And a final point on heating is to look into both passive and active solar heating. You'd be amazed at how much money you can save with inexpensive, DIY solar heating projects. My second winter I set up an active solar heating system that ran on 12V, using a thermostat and computer fans, with simple outdoor collectors.

http://vitali.110mb.com/Solar/

The system worked miracles, but there were problems with it. It didn't perform well on cloudy days and windy days would allow some cold air drafts to sneak in. The first link I gave showing my sunroom was the solution to the problem - the materials for the sunroom cost about $250 - electrical conduit, 6 mil plastic sheeting and lots of tape. That sunroom would get up to 75* on a cold sunny day in February - I'd sit there sunbathing and enjoying the warmth while all my neighbors hid inside with their electric heaters blasting [emoticon] Meanwhile, I used it as a greenhouse with some overnight electric heat to prevent freezes and grew peas, lettuce, spinach, carrots, etc, all winter long. Cold cloudy days still saw temps reach the lower 50s. This was the winter of 2008-9 when we saw temperatures drop to -25* for two nights - I had to run that electric heater a little harder but I didn't freeze up even once.

If you've read this far, not only am I surprised but I'm thankful you've done so. I figure my experience with this topic will help at least somebody - when it comes to the frigid north and saving money, I feel like I'm somewhat of an expert on the subject. Not many have had this experience but many are having to live it now due to the way this country is being run.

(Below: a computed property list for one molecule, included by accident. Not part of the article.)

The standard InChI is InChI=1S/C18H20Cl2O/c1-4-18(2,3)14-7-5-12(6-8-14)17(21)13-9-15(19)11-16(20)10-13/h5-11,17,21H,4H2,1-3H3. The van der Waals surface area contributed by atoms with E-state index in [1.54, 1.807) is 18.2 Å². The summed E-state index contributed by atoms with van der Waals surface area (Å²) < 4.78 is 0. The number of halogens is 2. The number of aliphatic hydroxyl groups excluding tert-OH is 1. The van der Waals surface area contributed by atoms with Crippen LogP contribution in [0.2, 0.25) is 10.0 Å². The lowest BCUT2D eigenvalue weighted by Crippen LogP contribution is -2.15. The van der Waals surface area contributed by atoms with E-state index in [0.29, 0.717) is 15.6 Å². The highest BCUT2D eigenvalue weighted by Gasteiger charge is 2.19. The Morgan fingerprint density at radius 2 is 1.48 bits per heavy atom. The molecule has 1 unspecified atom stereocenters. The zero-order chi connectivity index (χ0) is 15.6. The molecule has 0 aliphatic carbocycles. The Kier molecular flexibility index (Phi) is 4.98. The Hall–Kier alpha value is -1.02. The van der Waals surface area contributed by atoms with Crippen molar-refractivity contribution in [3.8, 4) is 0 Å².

Hopefully I've been a help with all this typing [emoticon]

* This post was edited 07/25/10 11:35am by flyingdog *

nepsis

KS/MO

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Posted: 09/26/10 09:51pm Link  |  Print  |  Notify Moderator

Great info, folks. Special thanks to flyingdog. Gave me some great ideas for my potential move to St. Paul soon. I've wintered in my 5er in KS/MO the last couple winters, but moving north kind of worries me. Great to hear that it has not only worked, but has worked well for at least a few folks out there. Just started a topic inquiring for more info, fyi: http://www.rv.net/forum/index.cfm/fuseaction/thread/tid/24422170/p/1.cfm

--R


----------

1998 Coachmen Royal, 32' 5er
1988 Chevy 3500
Me (Ham: KD0KKF)
My dog

seraphim

Ohio

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Posted: 09/27/10 03:57am Link  |  Print  |  Notify Moderator

I don't recall anyone answering one of the OPs questions, and it may be moot by now, but:

A mobile home park is generally set for people to put a larger mobile home on a permanent basis. A mobile home is larger, and generally not designed to be transported on a regular basis. You might want to look into rented a mobile home at an established "trailer park". A trailer park is not a campground, which generally assumes a transient population.

Durability probably depends on how much you're going to move it around. Do you know anyone with a bit of land where you could park it free? If you're not going to lug it around a lot, durability shouldn't be an issue, I'd think.